For the better part of two years, Google’s made a concerted effort to improve control over data in Android apps, chiefly by introducing system-level changes in Android, refining its Google Play developer policies, requiring developers to disclose the collection and use of sensitive data, and restricting access to certain permissions (like those involving SMS and call logs). But it hasn’t always been fully transparent with about these changes, and toward that end, the Mountain View company today announced that it’s “clarifying” several of its rules and reviewing the way it handles noncompliant apps.
“From the outset, we’ve sought to craft Android as a completely open source operating system … This developer-centric approach and openness have been cornerstones of Android’s philosophy from the beginning,” vice president of product management Sameer Samat wrote in a blog post. “But as the platform grows and evolves, each decision we make comes with trade-offs … This responsibility to users is something we have always taken seriously.”
Google says that in the coming weeks, it’ll revamp the email messages it sends policy rejections and appeals to “better explain” with more details, including why a decision was made, how apps might be modified to comply, and how to appeal. It also says that it’ll include appeal instructions in all enforcement emails along with the corresponding forms going forward, and that it’ll add more reviewers to its app review team in order to “accelerate” and make more “personalized” the appeals process.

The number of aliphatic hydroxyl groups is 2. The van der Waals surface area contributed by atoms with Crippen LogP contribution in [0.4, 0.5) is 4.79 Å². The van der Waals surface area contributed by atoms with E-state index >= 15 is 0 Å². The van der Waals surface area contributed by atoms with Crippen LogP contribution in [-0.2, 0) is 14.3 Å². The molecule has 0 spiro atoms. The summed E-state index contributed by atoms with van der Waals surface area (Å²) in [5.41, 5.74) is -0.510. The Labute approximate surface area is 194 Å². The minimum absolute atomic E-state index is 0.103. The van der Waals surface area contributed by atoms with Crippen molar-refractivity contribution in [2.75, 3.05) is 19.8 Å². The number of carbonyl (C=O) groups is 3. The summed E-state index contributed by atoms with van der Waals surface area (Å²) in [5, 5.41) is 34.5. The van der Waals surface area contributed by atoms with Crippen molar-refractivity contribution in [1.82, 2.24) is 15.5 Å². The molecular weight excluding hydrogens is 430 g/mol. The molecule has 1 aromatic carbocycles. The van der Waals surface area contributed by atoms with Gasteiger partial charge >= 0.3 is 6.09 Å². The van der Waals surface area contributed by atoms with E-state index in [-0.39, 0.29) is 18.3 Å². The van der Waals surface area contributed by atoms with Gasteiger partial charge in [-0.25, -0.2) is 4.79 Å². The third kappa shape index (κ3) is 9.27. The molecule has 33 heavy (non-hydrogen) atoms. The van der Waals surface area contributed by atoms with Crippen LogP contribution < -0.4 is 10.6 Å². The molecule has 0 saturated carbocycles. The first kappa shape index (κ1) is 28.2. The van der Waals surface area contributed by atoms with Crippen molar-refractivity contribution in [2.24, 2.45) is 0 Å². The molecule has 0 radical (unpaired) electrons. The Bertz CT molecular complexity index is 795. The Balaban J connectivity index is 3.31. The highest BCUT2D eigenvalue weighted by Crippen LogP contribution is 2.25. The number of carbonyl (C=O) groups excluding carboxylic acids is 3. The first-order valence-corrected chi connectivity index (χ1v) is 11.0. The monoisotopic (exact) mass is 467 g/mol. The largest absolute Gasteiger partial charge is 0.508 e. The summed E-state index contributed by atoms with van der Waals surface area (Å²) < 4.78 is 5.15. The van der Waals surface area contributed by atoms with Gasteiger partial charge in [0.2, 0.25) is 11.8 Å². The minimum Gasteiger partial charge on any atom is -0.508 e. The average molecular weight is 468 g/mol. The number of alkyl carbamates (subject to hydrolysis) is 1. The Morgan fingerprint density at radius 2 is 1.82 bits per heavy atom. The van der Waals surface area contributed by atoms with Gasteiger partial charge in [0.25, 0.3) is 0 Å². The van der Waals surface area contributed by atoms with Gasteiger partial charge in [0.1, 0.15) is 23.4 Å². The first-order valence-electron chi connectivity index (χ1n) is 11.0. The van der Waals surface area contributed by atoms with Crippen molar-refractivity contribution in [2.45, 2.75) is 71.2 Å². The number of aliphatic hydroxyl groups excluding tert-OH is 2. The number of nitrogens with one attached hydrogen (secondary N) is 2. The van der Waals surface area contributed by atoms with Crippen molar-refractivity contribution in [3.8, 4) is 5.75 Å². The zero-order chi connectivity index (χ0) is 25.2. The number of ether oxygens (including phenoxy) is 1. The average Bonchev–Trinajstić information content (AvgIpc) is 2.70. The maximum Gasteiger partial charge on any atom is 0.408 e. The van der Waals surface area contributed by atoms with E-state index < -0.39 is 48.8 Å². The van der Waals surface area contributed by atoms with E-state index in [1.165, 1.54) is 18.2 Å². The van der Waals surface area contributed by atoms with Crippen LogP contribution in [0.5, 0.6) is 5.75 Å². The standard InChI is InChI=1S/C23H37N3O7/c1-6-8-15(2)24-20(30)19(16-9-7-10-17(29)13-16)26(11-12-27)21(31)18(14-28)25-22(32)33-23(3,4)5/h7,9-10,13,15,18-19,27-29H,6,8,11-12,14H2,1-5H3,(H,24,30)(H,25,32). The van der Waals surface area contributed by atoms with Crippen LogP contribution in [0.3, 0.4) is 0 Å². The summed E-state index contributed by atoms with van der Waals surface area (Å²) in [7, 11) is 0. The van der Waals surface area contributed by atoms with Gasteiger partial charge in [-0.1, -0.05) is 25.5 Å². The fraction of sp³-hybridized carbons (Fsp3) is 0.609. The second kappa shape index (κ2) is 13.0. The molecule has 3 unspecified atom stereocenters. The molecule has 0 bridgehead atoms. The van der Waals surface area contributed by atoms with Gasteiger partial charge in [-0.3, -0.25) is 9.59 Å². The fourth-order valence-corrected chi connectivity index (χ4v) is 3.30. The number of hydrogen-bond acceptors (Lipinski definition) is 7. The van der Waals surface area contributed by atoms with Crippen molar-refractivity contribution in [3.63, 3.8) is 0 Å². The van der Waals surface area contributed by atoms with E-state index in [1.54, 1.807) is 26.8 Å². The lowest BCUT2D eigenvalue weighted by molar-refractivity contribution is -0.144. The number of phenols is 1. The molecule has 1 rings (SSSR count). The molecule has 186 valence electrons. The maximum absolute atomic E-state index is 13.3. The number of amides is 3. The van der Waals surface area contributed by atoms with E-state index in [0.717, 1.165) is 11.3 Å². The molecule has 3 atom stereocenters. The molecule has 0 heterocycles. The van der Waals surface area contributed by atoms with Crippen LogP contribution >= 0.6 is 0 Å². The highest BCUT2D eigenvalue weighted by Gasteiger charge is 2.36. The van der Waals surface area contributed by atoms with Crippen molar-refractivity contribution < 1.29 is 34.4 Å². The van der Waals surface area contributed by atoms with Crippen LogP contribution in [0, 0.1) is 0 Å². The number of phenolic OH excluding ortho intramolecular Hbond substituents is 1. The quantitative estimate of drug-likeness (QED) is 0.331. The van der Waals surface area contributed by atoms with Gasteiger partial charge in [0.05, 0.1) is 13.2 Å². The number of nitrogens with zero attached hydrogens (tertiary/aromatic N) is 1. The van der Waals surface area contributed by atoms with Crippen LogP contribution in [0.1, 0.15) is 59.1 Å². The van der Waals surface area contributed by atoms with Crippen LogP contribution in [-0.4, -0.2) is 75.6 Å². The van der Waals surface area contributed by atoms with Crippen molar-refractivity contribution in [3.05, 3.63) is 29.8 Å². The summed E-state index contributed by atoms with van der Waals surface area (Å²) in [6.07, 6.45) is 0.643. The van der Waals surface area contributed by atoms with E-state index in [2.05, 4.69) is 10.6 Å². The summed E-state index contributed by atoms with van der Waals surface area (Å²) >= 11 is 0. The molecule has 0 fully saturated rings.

Additionally, Google says it’ll now take more time to review apps by developers without a proven track record, which it contends will allow it to perform “more thorough” checks before approving apps to go live in Google Play Store and help it to make fewer inaccurate decisions on developer accounts. “While the vast majority of developers on Android are well-meaning, some accounts are suspended for serious, repeated violation of policies that protect our shared users,” Samat said. “While 99%+ of these suspension decisions are correct, we are also very sensitive to how impactful it can be if your account has been disabled in error.”
Today’s news follows two months after Google began requiring all new apps to target API level 28 (Android 9) or higher by August 2019, and mandating that updates to existing apps target API level 28 or higher by November 2019. In a related announcement, it said that Google Play Protect — an automated security solution that scans more than 50 billion apps on billions of devices each day — would begin to warn users when they attempt to install apps from any source that don’t target a recent API level.
Despite a few bumps in the road, Google’s recent policy changes have measurably decreased the number of predatory Android apps in the wild.
The company reports that the number of apps with access to text message and call information has declined by more than 98%. And in its annual Android Security & Privacy Year in Review, Google revealed that in 2018, only 0.08 percent of devices that used Google Play exclusively for app downloads were affected by PHAs, and that even devices that installed apps from outside of Play — 0.68 percent of which were affected by one or more PHAs, down from 0.80 percent in 2017 — saw a 15 percent reduction in malware.